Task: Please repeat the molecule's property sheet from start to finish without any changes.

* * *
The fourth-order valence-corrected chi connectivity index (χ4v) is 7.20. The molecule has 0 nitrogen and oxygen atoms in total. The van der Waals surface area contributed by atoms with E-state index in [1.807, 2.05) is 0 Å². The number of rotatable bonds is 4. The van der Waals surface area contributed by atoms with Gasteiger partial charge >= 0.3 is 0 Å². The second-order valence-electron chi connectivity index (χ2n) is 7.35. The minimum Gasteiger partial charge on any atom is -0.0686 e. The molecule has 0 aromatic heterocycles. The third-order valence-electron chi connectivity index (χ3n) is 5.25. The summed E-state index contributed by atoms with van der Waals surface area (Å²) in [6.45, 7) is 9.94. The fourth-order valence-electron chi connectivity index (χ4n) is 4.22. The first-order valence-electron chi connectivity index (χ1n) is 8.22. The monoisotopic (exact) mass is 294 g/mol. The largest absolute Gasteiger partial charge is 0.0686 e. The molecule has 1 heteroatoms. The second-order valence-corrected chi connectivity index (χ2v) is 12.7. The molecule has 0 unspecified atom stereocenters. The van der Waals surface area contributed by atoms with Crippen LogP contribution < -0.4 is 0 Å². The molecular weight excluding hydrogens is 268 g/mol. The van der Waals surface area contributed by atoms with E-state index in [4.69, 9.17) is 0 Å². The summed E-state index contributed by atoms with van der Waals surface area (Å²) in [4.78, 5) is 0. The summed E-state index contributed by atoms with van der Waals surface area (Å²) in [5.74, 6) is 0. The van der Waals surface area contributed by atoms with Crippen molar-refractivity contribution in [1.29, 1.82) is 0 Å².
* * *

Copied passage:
The fourth-order valence-corrected chi connectivity index (χ4v) is 7.20. The molecule has 0 nitrogen and oxygen atoms in total. The van der Waals surface area contributed by atoms with E-state index in [1.807, 2.05) is 0 Å². The number of rotatable bonds is 4. The van der Waals surface area contributed by atoms with Gasteiger partial charge >= 0.3 is 0 Å². The second-order valence-electron chi connectivity index (χ2n) is 7.35. The minimum Gasteiger partial charge on any atom is -0.0686 e. The molecule has 0 aromatic heterocycles. The third-order valence-electron chi connectivity index (χ3n) is 5.25. The summed E-state index contributed by atoms with van der Waals surface area (Å²) in [6.45, 7) is 9.94. The fourth-order valence-electron chi connectivity index (χ4n) is 4.22. The first-order valence-electron chi connectivity index (χ1n) is 8.22. The monoisotopic (exact) mass is 294 g/mol. The largest absolute Gasteiger partial charge is 0.0686 e. The molecule has 1 heteroatoms. The second-order valence-corrected chi connectivity index (χ2v) is 12.7. The molecule has 0 unspecified atom stereocenters. The van der Waals surface area contributed by atoms with Crippen LogP contribution < -0.4 is 0 Å². The molecular weight excluding hydrogens is 268 g/mol. The van der Waals surface area contributed by atoms with E-state index in [4.69, 9.17) is 0 Å². The summed E-state index contributed by atoms with van der Waals surface area (Å²) in [4.78, 5) is 0. The summed E-state index contributed by atoms with van der Waals surface area (Å²) in [5.74, 6) is 0. The van der Waals surface area contributed by atoms with Crippen molar-refractivity contribution in [1.29, 1.82) is 0 Å².